Here another one I got up in Canada at T&T Supermarket in Richmond, BC. Never have I seen this brand before and thought ‘hey – this in interesting!’ What’s more, it’s actually heavy! What’s inside this thing making it so heavy? It took me a bit of looking to find out about this brand and it’s products. Here’s a little something I read on Wikipedia about where the manufacturing facility is:
Nanjie (Chinese: 南街村; pinyin: Nánjiē Cūn) is a village in Linying County, Henan province, China, widely reported as being the last Maoist village in China. It is under the administration of the town of Chengguan, which also serves as the county seat.In 1992, the GDP of this village exceeded 100 million yuan and became the famous “billion village” at that time，but its output growth is proportional to the loans form some national banks of China.Since it is Unable to repay its huge loans, it is added to the reputation blacklist. There are rumors of bankruptcy about this village.
I decided I wanted to check out whether there was a company website. Nan Jie Cun isn’t a company, but a collective run by the people of Nanjie Village. In true Maoist fashion, they all participate in the production of products and in turn, they can all go to a store and get them for free. There is no currency in Nanjie. During my search, I found this website in English.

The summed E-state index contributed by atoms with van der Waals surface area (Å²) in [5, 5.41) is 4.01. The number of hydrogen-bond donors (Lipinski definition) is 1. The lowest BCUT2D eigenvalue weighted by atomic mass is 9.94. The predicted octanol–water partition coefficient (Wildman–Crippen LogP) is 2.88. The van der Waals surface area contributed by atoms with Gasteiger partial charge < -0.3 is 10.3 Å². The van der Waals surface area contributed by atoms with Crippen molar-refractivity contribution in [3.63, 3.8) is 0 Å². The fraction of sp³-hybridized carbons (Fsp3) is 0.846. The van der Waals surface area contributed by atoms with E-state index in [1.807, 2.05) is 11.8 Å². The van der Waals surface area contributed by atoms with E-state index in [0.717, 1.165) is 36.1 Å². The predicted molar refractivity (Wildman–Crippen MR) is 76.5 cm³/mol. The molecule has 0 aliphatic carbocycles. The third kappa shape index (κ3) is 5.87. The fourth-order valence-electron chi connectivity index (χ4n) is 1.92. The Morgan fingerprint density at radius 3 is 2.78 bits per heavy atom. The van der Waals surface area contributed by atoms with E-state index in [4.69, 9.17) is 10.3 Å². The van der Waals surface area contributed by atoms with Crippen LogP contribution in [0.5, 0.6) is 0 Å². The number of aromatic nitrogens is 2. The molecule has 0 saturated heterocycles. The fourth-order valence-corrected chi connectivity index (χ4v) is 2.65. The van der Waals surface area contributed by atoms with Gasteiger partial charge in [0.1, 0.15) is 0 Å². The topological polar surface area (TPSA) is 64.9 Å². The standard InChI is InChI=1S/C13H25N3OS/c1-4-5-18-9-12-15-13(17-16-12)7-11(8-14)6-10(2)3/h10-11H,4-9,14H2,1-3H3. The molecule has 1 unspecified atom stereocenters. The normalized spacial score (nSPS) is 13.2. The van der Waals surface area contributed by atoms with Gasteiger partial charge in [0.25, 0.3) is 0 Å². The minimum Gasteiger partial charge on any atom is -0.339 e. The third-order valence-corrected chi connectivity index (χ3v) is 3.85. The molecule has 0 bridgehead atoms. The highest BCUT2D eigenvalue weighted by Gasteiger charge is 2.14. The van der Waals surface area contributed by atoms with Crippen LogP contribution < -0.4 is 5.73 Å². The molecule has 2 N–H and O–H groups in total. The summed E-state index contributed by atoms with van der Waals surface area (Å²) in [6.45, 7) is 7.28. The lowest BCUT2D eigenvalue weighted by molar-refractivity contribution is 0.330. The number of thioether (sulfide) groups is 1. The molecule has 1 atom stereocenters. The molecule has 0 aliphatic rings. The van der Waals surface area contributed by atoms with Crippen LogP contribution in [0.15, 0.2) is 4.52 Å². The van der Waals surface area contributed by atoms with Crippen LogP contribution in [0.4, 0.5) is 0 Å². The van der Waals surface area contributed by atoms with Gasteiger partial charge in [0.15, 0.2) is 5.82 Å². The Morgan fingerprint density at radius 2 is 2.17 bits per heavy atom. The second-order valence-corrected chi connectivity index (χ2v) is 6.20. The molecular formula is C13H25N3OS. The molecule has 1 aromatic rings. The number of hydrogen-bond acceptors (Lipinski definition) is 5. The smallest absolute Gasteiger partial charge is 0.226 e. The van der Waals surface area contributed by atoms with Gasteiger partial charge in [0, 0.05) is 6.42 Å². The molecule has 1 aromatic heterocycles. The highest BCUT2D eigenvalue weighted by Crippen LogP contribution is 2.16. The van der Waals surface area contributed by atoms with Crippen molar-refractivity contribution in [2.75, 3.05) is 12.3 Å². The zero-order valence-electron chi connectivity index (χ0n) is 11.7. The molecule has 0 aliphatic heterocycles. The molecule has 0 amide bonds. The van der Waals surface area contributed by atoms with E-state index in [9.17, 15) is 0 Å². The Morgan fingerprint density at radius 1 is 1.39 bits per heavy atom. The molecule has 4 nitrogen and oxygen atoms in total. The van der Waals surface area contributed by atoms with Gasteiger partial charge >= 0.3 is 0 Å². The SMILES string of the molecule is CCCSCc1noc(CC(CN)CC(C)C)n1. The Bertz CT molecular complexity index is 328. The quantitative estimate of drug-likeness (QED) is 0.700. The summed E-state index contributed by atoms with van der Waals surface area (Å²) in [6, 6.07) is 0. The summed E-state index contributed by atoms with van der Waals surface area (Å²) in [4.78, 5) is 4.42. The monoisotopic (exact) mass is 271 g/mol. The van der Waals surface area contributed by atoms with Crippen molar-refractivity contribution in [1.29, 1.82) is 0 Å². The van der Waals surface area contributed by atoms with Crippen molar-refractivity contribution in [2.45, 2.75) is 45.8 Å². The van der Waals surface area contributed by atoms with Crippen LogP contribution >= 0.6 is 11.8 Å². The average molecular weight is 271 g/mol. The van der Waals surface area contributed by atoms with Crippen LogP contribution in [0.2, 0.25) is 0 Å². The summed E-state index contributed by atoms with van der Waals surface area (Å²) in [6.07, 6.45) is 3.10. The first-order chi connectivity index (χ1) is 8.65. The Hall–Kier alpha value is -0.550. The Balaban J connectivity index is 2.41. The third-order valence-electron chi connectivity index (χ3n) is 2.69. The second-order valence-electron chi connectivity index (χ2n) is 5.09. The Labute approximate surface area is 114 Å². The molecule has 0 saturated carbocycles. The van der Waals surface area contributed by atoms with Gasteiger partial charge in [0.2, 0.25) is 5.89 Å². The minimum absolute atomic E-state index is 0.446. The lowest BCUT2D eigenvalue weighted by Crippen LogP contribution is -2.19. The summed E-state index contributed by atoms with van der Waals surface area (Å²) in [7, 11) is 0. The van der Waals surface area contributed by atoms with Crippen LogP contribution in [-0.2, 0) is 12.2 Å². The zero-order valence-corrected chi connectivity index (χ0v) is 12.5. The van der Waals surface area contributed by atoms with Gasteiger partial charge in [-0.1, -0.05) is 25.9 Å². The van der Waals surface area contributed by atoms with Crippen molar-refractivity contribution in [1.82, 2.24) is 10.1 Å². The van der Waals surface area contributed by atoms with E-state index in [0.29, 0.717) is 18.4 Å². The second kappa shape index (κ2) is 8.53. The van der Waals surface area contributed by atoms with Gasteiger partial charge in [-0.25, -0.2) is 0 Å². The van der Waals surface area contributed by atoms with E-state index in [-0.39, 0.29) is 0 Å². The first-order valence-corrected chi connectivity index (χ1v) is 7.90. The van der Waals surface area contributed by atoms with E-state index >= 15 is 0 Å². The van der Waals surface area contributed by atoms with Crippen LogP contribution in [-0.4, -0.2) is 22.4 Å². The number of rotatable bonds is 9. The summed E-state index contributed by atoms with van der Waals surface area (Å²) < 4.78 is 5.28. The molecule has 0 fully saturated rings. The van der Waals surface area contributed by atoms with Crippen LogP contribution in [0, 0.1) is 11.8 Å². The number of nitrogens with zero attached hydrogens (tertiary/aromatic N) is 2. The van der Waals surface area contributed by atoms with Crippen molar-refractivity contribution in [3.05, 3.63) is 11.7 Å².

I looked at the root domain and found what I was looking for. This place is referred to as a village but looks very big and modern in all the photos. After digging, I found the village’s products page and the noodles.
I looked around and found that this place has kept all the images and ways of the Cultural Revolution – it looks absolutely fascinating. I’ve found that through my study of instant noodles from around the world, it’s given me the opportunity to find out about some pretty interesting places, Nanjie Village being one of them. Let’s check these noodles out!
Importer sticker (click image to enlarge). Looks to be meat–free but check for yourself. Take out everything, put the noodles and the dry vegetables sachet back in and add boiling water for 1-2 minutes. Drain. Add the rest of the sachets and stir.
Here’s a detail of the front with the instructions (click image to enlarge).
Hooray! An included fork!
The fresh noodle bag.
The mustard stem sachet (front and back).
They look nice and crunchy.
Dehydrated vegetables sachet.
Green onions, carrot and sesame.
Spicy sauce sachet.
Has a very rich and spicy scent.
The sesame sauce sachet.
The peanut scent is strong.
Finished (click image to enlarge). Added sweet onion and beef I sauteed with a little garlic salt. the noodles are alright – nice fresh noodles. The flavoring reminds me of dandan noodles – very hot and spicy and dry; dry flavor. Peanut butter and chilli oil abound. The mustard is crunchy and of good quality. Despite the good quality of the ingredients, the flavor is very monotone; hot spicy and peanut butter/sesame taste. I think this may be another instance of me really disliking traditional Chinese flavors (I really dislike a brand of Sichuan province that makes sweet potato thread). I’m sure if you like Chinese flavors like these though, you will be very pleased – I certainly would like to try more of their varieties and will attempt to contact them in hopes of a Meet The Manufacturer spotlight as my curiosity is piqued. 0.5 out of 5.0 stars. UPC bar code 6938618411076.
Here’s a video clip about Nanjie Village.